A federal grand jury in Newark, New Jersey, returned an indictment on April 1, 2021, charging a Springfield man with tax evasion and willful failure to file individual income tax returns.
According to the indictment, Jonathan Michael was a mechanic employed by a company engaged in managing the operations of a port in New Jersey. From 2014 through 2018, Michael allegedly earned over $1.6 million in income from all sources, including the port-operating company. In February 2014, as alleged in the indictment, Michael submitted an IRS Form W-4, “Employee’s Withholding Allowance Certificate,” to the port-operating company that falsely claimed he was exempt from federal income tax withholding. The indictment further alleges that Michael willfully did not file federal individual income tax returns for 2014 through 2018, despite having a legal obligation to do so.
Michael is charged with one count of tax evasion and five counts of willful failure to file tax returns. The defendant made his initial court appearance today before a U.S. Magistrate Judge in the U.S. District Court for the District of New Jersey. If convicted, he faces a maximum sentence of five years in prison for the tax evasion and one year in prison for each failure to file count. A federal district court judge will determine any sentence after considering the U.S. Sentencing Guidelines and other statutory factors.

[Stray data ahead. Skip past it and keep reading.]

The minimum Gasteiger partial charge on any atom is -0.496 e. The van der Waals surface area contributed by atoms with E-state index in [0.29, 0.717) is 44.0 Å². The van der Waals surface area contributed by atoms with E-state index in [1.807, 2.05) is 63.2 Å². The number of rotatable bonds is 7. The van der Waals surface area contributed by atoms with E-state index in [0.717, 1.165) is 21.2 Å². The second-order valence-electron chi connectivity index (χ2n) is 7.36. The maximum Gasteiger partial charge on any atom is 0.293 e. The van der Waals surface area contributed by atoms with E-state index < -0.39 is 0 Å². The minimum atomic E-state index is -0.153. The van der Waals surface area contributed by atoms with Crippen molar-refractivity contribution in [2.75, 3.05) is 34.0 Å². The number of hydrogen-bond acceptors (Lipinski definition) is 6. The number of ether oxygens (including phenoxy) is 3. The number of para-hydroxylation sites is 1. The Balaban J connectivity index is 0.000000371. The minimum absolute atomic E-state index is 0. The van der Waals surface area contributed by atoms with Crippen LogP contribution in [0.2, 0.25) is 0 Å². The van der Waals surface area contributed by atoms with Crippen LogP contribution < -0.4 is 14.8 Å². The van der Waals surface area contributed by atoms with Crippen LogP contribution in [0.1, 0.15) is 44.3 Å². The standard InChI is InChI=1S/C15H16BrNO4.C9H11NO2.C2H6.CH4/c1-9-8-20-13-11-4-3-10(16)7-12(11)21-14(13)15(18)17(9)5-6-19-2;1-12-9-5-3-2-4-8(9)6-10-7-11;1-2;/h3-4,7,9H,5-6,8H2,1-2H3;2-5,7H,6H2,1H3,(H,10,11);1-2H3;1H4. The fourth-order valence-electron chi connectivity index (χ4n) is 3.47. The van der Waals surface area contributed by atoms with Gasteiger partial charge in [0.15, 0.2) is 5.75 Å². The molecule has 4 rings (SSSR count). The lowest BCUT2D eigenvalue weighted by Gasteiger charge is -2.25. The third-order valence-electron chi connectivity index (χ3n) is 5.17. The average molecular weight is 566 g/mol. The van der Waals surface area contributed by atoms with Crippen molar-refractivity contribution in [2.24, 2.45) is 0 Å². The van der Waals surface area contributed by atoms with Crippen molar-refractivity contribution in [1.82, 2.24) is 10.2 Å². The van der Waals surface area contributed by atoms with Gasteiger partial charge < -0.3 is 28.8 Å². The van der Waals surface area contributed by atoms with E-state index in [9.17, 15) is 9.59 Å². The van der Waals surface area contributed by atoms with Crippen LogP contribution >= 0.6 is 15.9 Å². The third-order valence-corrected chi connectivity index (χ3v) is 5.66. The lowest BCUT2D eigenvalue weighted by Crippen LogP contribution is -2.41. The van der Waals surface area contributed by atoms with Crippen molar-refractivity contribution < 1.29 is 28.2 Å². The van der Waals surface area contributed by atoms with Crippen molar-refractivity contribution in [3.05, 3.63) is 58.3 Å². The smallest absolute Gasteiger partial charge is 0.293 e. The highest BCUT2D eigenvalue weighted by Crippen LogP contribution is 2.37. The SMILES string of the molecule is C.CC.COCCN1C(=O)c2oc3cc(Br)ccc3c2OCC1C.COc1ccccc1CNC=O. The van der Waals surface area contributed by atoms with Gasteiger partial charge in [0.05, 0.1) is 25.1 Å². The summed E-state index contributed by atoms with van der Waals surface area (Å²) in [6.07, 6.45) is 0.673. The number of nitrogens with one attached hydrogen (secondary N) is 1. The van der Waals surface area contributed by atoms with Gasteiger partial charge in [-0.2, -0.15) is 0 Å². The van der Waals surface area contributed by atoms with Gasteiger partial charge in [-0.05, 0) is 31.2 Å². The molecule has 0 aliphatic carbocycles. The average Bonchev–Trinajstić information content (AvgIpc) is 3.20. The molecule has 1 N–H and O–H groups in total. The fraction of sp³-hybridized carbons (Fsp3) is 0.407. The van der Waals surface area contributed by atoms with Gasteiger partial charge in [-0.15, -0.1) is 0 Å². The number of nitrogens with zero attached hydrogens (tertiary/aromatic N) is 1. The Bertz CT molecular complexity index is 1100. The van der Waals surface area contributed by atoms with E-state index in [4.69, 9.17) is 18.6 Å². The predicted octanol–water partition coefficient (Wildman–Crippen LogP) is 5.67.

Acting Deputy Assistant Attorney General Stuart M. Goldberg of the Justice Department’s Tax Division and Acting U.S. Attorney Rachael A. Honig for the District of New Jersey made the announcement.
The IRS-Criminal Investigation is investigating the case.
Trial Attorney Michael C. Vasiliadis of the Tax Division and Assistant U.S. Attorney Matthew F. Nikic of the U.S. Attorney’s Office for the District of New Jersey are prosecuting the case.
An indictment is merely an allegation and all defendants are presumed innocent until proven guilty beyond a reasonable doubt in a court of law.